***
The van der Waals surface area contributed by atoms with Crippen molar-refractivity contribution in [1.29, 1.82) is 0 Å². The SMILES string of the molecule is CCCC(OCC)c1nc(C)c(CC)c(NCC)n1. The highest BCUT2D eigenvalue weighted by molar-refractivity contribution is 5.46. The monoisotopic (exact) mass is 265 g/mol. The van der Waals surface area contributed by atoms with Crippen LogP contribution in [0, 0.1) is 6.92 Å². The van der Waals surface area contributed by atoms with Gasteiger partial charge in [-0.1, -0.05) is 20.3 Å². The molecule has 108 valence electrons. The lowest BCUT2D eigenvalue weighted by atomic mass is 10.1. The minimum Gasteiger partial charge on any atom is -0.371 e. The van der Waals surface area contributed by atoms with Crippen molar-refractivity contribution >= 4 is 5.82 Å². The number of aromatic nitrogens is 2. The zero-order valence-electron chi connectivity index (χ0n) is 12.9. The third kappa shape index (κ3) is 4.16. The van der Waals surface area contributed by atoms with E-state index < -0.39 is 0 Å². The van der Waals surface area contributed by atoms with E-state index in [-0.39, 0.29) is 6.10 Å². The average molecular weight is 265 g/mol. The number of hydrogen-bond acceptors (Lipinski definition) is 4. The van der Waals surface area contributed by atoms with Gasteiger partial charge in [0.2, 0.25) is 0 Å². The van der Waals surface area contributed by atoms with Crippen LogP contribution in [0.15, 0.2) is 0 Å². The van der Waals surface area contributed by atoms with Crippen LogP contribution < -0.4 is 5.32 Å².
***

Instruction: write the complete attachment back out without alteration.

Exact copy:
The van der Waals surface area contributed by atoms with Crippen molar-refractivity contribution in [1.29, 1.82) is 0 Å². The SMILES string of the molecule is CCCC(OCC)c1nc(C)c(CC)c(NCC)n1. The highest BCUT2D eigenvalue weighted by molar-refractivity contribution is 5.46. The monoisotopic (exact) mass is 265 g/mol. The van der Waals surface area contributed by atoms with Crippen LogP contribution in [0, 0.1) is 6.92 Å². The van der Waals surface area contributed by atoms with Gasteiger partial charge in [-0.1, -0.05) is 20.3 Å². The molecule has 108 valence electrons. The lowest BCUT2D eigenvalue weighted by atomic mass is 10.1. The minimum Gasteiger partial charge on any atom is -0.371 e. The van der Waals surface area contributed by atoms with Crippen molar-refractivity contribution >= 4 is 5.82 Å². The number of aromatic nitrogens is 2. The zero-order valence-electron chi connectivity index (χ0n) is 12.9. The third kappa shape index (κ3) is 4.16. The van der Waals surface area contributed by atoms with E-state index < -0.39 is 0 Å². The van der Waals surface area contributed by atoms with E-state index in [-0.39, 0.29) is 6.10 Å². The average molecular weight is 265 g/mol. The number of hydrogen-bond acceptors (Lipinski definition) is 4. The van der Waals surface area contributed by atoms with Gasteiger partial charge in [0.2, 0.25) is 0 Å². The van der Waals surface area contributed by atoms with Crippen LogP contribution in [0.15, 0.2) is 0 Å². The van der Waals surface area contributed by atoms with Crippen LogP contribution < -0.4 is 5.32 Å².